NEWSLETTER SIGN-UPS AND MESSAGES SENT VIA THE CONTACT FORM
Privacy is a major issue for me personally, so I practice what I preach. My mailing list is solely for the purpose of sending you information and – very occasionally – asking for your views. It'll never be shared with third parties or used for any other purpose. All you're consenting to is receiving e-mails: not direct mail, targeted advertising, or anything else.
Any e-mails you send me via this contact form will not be used for marketing purposes. I don't harvest contact details from them because I assume that you just want to speak to me about something. If you wanted to be on my mailing list, you'd opt in. I file messages received via the Contact Me web form purely so I can check whether I've responded to you before, because otherwise I might repeat myself and bore you senseless. Those messages are securely stored on my own system and are not accessible by anyone else.
I only collect e-mail address, name, and country from the newsletter sign-up form. I need to know which country you're in because that affects what I need to do by law in terms of data handling. I need your name so that I can identify your subscription in the event of someone with a similar name asking to be unsubscribed manually. I don't need your street address, age, gender, or any other detail, because while it's very useful to have general statistical data on who's reading my books, privacy is way more important.
You can unsubscribe from the newsletter at any time by clicking on the Unsubscribe link in the message. If you unsubscribe but you still get messages from me, it means that something has gone wrong at a technical level, so e-mail me via Contact Me or via the message itself, and I'll remove you from the list personally.
If you find yourself on my mailing list and you don't recall subscribing, check that you haven't signed up to another mailing list that shares contacts with a group of authors – it's rare, but sometimes I do take part in joint promotions with other writers to build our subscriber lists. Those sign-ups will always tell you that your e-mail is being shared and who it's being shared with before you click on the consent button. And you can still unsubscribe from those any time as well, because that's your legal right.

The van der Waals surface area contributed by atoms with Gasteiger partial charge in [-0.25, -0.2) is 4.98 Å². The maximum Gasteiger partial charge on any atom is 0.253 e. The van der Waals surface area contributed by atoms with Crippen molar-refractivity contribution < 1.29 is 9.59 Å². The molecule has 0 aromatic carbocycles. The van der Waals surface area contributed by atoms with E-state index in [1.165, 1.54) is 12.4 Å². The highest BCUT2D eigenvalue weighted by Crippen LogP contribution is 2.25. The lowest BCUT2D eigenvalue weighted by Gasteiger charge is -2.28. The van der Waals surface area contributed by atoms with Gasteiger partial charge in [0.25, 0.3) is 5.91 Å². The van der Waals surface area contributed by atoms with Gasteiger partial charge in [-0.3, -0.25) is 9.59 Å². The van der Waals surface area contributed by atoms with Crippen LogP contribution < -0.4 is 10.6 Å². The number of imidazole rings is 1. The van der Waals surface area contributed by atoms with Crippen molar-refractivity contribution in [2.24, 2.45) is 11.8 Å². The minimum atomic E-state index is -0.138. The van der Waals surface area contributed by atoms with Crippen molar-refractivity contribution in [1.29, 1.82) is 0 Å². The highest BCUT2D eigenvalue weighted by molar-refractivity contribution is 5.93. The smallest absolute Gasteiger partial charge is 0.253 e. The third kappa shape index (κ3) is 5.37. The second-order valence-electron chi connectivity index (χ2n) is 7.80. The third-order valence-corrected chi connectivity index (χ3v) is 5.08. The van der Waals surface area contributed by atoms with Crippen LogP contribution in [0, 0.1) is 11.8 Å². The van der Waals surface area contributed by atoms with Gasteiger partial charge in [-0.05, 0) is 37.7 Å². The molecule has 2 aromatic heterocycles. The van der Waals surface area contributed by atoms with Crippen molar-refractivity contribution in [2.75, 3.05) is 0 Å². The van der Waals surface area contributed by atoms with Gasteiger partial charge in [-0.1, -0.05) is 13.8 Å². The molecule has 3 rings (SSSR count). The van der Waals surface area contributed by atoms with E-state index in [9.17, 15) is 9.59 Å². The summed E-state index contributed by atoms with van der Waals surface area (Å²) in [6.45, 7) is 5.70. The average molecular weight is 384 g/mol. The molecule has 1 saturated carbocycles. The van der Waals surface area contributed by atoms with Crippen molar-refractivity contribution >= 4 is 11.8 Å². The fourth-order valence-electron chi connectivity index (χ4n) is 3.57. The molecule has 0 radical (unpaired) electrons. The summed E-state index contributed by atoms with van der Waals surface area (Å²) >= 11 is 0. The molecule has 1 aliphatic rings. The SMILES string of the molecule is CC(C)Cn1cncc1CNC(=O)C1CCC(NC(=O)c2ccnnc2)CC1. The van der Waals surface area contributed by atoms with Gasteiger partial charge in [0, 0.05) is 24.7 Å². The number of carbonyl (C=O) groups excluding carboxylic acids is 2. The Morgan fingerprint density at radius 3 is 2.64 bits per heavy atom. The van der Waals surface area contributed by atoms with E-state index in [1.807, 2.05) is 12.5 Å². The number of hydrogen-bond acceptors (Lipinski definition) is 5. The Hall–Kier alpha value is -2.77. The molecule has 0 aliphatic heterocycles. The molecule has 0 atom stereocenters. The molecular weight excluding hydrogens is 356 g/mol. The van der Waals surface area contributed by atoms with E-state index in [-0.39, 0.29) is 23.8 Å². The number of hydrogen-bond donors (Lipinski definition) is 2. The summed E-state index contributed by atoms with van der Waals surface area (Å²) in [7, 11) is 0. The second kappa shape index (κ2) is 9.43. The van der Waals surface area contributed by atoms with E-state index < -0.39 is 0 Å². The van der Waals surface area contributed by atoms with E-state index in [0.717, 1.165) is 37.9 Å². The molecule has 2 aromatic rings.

Privacy matters. Way too many organisations keep far too much data on us. I'm a bit exercised about this. If in doubt, don't give your data to anyone, and if you have to give it, keep it to a bare minimum. In a world where everyone wants to milk your data, that might sound odd coming from a business like mine that really could do with lots of your information. But I just don't want to be part of the cataloguing and tracking of my fellow citizens. It sucks. I didn't realise just how much it sucked until I started researching it for the Ringer series. So there you are. I just want to tell you when I've got stuff to sell you, and answer your questions if you contact me.
Everything on this website is copyright, and that means you can't copy it and use it elsewhere without written permission. It's that simple. It's a good idea to read this because you'll find it applies to everyone else's site, too.
Most of the content of this site is my copyright, and other stuff belongs to companies like Lucasfilm (absolutely everything here that's Star Wars) Epic Games, Del Rey, Tor, 343i, Microsoft, DC Comics, IDW, or HarperCollins. Copyright isn't a request or a suggestion: it's international law. So please don't break it or you might find yourself having problems. I protect my copyright. So do those much bigger companies, and their lawyers are proportionately bigger too. Check their copyright statements separately - and remember how much it costs to keep a lawyer in Armani suits.